The parallels between Guy Fawkes’ times and employment legislation changes today.
By Andy Charles
In 1605, thirteen young men planned to blow up the Houses of Parliament, one of whom was Guy Fawkes, one of Britain’s most notorious traitors.
This was in response to the suffering which Catholics endured under the reign of Queen Elizabeth I – the hope being that things would improve as James I took to the throne, as he himself had a Catholic Mother. Their hopes were short lived.
The plan was to ultimately kill the King and Members of Parliament who were making their lives difficult.
Fast forward four hundred and eleven years and Philip Hammond and the rest of the Tories would be forgiven for being nowhere near Westminster on 5th November, as this government takes on the whole Contingent Workforce Sector over the further proposed IR35 changes.
The parallels are frighteningly similar to that in the 1600’s, as the legislative changes continue to land year after year and the ‘merry-go-round’ of persecution towards the temporary workforce continues to spin faster. You could forgive the sector for feeling the same suffering and frustrations as the Catholics did back in the 16th Century.
No stranger to the world of consulting himself, Hammond, the son of a Civil Engineer, spent time as a consultant before he assumed office in May 1997. Let’s hope that unlike James I, Hammond remembers his roots and impresses upon his right honourable peers, the value that the contingent workforce brings to the UK economy, in what are unchartered waters and uncertain times.
There has been considerable pressure, from the sector, for the Government to re-think its strategy on how to ‘fix’ the tax system, which continues to adversely affect the contracting workforce. It is complicated at best and impossible at worst, to try and understand the changes in rules and legislation, which are applied year on year.
Calls for the government to conduct a strategic review fell on deaf ears, so trade body PRISM decided to set the ball rolling and find an independent think tank to carry out this task. The Social Market Foundation (SMF), led by director Emran Mian, took up the challenge and are currently performing a review of employment and tax legislation – we await their findings to see what effect, if any, they may have on shaping future policy.
However, since this strategic review began, Theresa May has now announced an official review of the employment legislation. Great news! And, maybe there is authenticity in this gesture, through her pledge to ‘build a county and economy that works for everyone, not just the privileged few’.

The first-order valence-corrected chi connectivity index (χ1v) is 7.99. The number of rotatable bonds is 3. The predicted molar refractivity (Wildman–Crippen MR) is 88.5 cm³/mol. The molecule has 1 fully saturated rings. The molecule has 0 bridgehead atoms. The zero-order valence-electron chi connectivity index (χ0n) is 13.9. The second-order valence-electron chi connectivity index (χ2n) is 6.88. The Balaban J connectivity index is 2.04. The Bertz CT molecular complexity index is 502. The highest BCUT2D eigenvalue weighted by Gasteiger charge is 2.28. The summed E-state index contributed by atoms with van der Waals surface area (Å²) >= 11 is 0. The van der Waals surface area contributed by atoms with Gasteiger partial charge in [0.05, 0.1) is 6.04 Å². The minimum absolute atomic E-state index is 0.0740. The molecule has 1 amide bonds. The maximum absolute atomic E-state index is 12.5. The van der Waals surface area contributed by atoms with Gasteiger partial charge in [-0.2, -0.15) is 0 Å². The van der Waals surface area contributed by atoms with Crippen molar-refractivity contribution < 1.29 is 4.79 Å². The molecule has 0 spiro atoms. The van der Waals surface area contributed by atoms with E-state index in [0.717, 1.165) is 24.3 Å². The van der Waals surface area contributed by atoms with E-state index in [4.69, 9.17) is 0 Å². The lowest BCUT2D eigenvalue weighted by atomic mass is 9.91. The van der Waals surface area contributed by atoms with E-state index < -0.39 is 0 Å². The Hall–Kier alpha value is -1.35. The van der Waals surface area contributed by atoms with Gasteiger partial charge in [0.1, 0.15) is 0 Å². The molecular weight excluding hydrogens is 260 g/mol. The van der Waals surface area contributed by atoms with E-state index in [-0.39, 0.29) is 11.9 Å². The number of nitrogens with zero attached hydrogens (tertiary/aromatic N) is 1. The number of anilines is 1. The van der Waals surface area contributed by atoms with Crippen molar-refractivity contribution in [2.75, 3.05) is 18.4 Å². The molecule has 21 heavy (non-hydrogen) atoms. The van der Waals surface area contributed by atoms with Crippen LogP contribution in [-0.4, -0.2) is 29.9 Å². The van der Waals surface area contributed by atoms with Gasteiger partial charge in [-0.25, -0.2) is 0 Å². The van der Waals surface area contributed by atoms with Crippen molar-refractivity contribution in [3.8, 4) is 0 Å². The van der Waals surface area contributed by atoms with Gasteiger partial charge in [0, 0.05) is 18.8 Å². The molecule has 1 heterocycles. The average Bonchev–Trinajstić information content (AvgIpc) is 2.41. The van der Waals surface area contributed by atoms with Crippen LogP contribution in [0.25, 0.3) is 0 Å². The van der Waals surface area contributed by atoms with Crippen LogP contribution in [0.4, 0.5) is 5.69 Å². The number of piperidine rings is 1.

The sceptics among you will moot that perhaps it’s just more political ‘smoke and mirrors’ – May is no fool and knows that steering us through Brexit will be tricky and she will be anticipating to keep her seat warm at 10 Downing Street for another term. To do this, she must appeal to disaffected Labour voters currently up for grabs, so opting for Matthew Taylor – former adviser to Tony Blair – to conduct this review, may help her woo middle England, many of who can’t bear to move over to the hard left occupied by Corbyn et al.
Established and respected voice of the sector, Damian Broughton MBE, welcomed the news of this review in a recent interview in the Lancashire Evening Post. Broughton, in his role as Executive Chairman of Danbro, has campaigned and been outspoken in his support for the industry and believes that, “it is absolutely critical that employment legislation is overhauled to match the modern way of working.”
I think most of the flexible workforce would agree that enough is enough and the sector now needs a break from relentless changes and ‘tinkering’ with employment legislation. It is still reeling from the Travel and Subsistence changes imposed in April this year.
The proposed changes for 2017 will see circa 90% – 95% of public sector workers ‘caught’ and adversely affected by the suggested legislation amendments.
Writing us out of the ‘EU script’ is a story which is being created as you read this article. It will need to be done within a prescribed timescale – and once Article 50 is triggered (before the end of March 2017), then the clock starts ticking. At this point our civil servants will become the most powerful people in the country!
This now gives Hammond time to play his ‘get out of jail card’ before delivering his first budget, to ensure that the public sector has a skilled and proficient pool of workers to choose from. He won’t want to be caught short with only a dearth of talent to choose from and as things become complicated and behind schedule (which they will), the contingent workforce will surely flex its power and prove its worth to the UK’s future prosperity.
On the very night that the Gunpowder Plot was foiled, 5th November 1605, bonfires were set alight – with burning effigies of Guy Fawkes – to celebrate the safety of the King. After much thought, I am unsure though whether the bonfires were really lit as a way to honour Guy Fawkes’ attempt do away with the government?